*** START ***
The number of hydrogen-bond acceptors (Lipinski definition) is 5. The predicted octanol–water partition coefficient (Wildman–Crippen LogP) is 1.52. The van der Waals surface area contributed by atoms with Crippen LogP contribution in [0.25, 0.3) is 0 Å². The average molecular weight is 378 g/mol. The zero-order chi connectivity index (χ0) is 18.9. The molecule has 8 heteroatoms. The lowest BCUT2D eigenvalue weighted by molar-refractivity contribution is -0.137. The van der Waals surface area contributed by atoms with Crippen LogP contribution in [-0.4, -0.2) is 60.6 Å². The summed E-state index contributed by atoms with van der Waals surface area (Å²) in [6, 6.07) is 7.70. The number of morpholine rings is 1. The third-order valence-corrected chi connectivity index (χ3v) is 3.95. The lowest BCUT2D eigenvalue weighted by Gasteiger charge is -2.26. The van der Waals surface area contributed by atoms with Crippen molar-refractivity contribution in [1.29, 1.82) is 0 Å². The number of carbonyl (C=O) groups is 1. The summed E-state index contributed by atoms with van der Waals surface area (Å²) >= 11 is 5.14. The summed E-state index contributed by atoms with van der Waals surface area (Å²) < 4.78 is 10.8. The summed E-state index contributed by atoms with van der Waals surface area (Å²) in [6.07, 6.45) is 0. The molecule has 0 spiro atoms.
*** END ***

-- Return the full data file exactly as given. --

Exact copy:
The number of hydrogen-bond acceptors (Lipinski definition) is 5. The predicted octanol–water partition coefficient (Wildman–Crippen LogP) is 1.52. The van der Waals surface area contributed by atoms with Crippen LogP contribution in [0.25, 0.3) is 0 Å². The average molecular weight is 378 g/mol. The zero-order chi connectivity index (χ0) is 18.9. The molecule has 8 heteroatoms. The lowest BCUT2D eigenvalue weighted by molar-refractivity contribution is -0.137. The van der Waals surface area contributed by atoms with Crippen LogP contribution in [-0.4, -0.2) is 60.6 Å². The summed E-state index contributed by atoms with van der Waals surface area (Å²) in [6, 6.07) is 7.70. The number of morpholine rings is 1. The third-order valence-corrected chi connectivity index (χ3v) is 3.95. The lowest BCUT2D eigenvalue weighted by Gasteiger charge is -2.26. The van der Waals surface area contributed by atoms with Crippen molar-refractivity contribution in [1.29, 1.82) is 0 Å². The number of carbonyl (C=O) groups is 1. The summed E-state index contributed by atoms with van der Waals surface area (Å²) >= 11 is 5.14. The summed E-state index contributed by atoms with van der Waals surface area (Å²) < 4.78 is 10.8. The summed E-state index contributed by atoms with van der Waals surface area (Å²) in [6.07, 6.45) is 0. The molecule has 0 spiro atoms.